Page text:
Generally any repayment on a loan should not exceed 25% - 30% of a person’s income.
PF: What do you make of the current global financial situation hitting Europe and much of the West?
PC: Global economies are in flux. The old rules no longer apply and I believe that when the world emerges from this financial upheaval, the economic power may well have shifted.
Governments face the dual challenge of retaining stability in their respective economies, as well as stimulating growth. In times of increasing unemployment in a lot of these economies, this is a very difficult balancing act.
PF: Does it or will it ever affect locals or Namibia at large? How and why?
PC: It absolutely impacts Namibians – both directly and indirectly.
I think it is easiest to illustrate by way of examples. Directly, as a result of reduced exports of Namibian products e.g. leather used in the manufacture of vehicles. Fewer luxury cars are sold internationally, thus less leather is required for the seats, thus we sell less leather, and thus the export company buys less leather from the farmer. The latter two receive less income, thus profits reduce and less profit mean smaller increases and bonuses, if any.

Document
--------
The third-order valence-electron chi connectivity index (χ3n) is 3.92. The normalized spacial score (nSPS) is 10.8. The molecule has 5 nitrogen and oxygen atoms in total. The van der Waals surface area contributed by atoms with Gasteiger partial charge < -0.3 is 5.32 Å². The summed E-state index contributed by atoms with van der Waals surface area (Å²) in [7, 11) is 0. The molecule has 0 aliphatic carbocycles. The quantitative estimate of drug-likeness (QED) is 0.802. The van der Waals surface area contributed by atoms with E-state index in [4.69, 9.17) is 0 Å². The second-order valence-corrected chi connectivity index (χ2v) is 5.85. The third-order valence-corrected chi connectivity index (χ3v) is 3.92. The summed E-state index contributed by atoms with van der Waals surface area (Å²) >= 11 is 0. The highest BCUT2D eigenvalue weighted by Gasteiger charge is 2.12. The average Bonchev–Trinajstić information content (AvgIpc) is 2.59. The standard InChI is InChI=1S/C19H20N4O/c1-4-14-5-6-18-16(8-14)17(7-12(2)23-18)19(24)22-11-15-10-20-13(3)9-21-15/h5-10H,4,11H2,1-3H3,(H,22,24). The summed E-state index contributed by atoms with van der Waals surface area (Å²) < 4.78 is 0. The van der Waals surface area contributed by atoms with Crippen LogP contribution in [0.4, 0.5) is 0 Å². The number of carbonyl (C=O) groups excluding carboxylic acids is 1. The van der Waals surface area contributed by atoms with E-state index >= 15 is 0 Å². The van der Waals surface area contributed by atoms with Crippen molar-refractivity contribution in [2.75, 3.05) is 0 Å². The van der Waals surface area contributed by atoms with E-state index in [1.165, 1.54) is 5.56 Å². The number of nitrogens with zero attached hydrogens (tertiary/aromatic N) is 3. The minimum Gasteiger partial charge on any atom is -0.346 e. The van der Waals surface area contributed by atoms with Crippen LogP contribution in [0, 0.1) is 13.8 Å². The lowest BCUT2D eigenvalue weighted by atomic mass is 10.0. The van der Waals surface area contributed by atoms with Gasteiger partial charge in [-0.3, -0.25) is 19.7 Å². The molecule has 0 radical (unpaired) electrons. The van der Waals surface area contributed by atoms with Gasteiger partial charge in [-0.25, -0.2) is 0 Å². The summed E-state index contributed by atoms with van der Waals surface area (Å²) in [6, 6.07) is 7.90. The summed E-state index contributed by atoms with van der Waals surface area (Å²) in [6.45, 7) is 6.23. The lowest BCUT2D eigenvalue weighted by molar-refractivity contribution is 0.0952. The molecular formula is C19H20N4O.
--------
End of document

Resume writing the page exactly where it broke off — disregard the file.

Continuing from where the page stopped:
It also impacts indirectly and I think one of the best examples would relate to foreign direct investment. Such investments are usually funded by developed economies and emerging economies have benefited from such investment. With the traditional developed economies now in turmoil, such funding may be redirected via bailouts to these economies instead of the emerging economies, thus delaying infrastructure and other development.
We’ve also seen that as a result of international retrenchments, Namibians that worked outside the country are returning. They previously earned foreign income and often repatriated some of that to Namibia in support of their families that remained. Some of these Namibian have lost their jobs and as a result whole families’ disposable income has disappeared overnight.
This is something we can spend all day discussing, there are just so many ways in which Namibians are impacted.
PF: What is your deepest worry in your line of work? What keeps you awake at night?